A new report suggests Canada’s Western Hudson Bay polar bear population has dropped 27 percent during the past five years.
Every autumn, bears living along the western edge of the Hudson Bay pass through the sub-Arctic town of Churchill, Manitoba. The yearly movement has helped make the area’s bears one of the most studied groups in the world. Bear-watching adds about $5.3 million to the local economy each year.
But a report recently issued by the government in Canada’s northern territory of Nunavut found that just 618 polar bears remained in the area in 2021. This represented a 50 percent drop in the population from the 1980s.
Polar bears depend on frozen salt water, called sea ice, to help them hunt seals for food. But the Arctic is now warming about four times faster than the rest of the world. Around Hudson Bay, seasonal sea ice is melting earlier in the spring, and forming later in the fall. This is forcing bears to go longer periods without food.
John Whiteman is chief research scientist at the nonprofit conservation group Polar Bears International. Speaking to Reuters news agency, he called the population drop "totally shocking." Whiteman said scientists fear that if continued sea ice loss cannot be stopped, it will one day lead to a total loss of the area’s polar bear population.
Scientists warned that a direct link between the population drop and sea ice loss in Hudson Bay is not fully clear. This is because four of the past five years have seen reasonably good ice conditions. Experts say climate-caused changes affecting the local sea population might also be driving polar bear numbers down.
Scientists are also concerned because the rate of population decline has sped up in recent years. Between 2011 and 2016, for example, the polar bear population dropped just 11 percent.
There are 19 populations of polar bears spread out among Russia, Alaska, Norway, Greenland and Canada. But Western Hudson Bay is one of the southernmost populations. Scientists predict the bears there are likely to become among the first to disappear.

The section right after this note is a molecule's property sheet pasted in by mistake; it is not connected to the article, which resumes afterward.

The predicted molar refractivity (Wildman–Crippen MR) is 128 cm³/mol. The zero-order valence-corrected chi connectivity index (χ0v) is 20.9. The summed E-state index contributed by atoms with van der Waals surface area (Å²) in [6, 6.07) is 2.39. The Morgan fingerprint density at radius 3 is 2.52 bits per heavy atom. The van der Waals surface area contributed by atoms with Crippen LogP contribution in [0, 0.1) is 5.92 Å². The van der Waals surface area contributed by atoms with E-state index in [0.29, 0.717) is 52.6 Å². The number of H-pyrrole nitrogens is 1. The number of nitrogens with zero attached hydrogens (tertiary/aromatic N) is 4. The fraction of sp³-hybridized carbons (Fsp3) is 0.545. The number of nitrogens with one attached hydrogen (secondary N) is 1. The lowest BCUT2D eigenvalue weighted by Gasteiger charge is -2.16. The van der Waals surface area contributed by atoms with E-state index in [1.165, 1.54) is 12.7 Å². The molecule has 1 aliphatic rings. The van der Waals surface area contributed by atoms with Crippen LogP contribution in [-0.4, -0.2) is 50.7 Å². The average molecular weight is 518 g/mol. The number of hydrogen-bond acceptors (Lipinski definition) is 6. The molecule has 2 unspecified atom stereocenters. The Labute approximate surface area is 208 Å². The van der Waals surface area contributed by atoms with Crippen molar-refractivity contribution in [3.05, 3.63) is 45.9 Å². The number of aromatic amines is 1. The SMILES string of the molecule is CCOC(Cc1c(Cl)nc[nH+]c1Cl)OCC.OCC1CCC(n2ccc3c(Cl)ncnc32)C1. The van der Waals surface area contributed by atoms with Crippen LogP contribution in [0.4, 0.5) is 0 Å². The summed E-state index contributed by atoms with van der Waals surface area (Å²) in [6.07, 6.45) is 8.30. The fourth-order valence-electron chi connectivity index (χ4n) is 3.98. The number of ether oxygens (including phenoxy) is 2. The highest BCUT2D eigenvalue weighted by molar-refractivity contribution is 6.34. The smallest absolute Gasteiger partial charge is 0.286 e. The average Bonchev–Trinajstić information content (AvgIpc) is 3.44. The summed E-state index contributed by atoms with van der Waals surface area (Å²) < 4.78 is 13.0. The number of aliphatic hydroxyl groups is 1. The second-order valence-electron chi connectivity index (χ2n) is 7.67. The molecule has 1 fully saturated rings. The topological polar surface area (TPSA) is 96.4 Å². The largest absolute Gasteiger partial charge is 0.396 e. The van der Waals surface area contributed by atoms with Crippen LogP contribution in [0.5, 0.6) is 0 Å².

A 2021 study in the journal Nature Climate Change found most of the world's polar bear populations are in danger of collapsing by 2100 if worldwide carbon emissions are not heavily reduced.
Researchers said the number of deaths in young bears and female bears in Western Hudson Bay is worrisome.
“Those are the types of bears we’ve always predicted would be affected by changes in the environment,” said Stephen Atkinson. He was a lead writer of the government report and has studied polar bear populations for more than 30 years.
Young bears need energy to grow and cannot survive long periods without enough food. Female bears struggle because they use up a lot of energy caring for young bears.
Atkinson said the ability of polar bears in the Western Hudson Bay to reproduce will decrease, “because you simply have fewer young bears that survive and become adults.”
I’m Bryan Lynn.
The Associated Press and Reuters reported on this story. Bryan Lynn adapted the reports for VOA Learning English.
Words in This Story
conservation – n. an organized effort that aims to protect animals, plants and natural resources
emission – n. the act of producing or sending out something (such as energy or gas) from a source
type – n. a person or thing that is part of a group of people or things that have similar qualities
decline – n. a decrease
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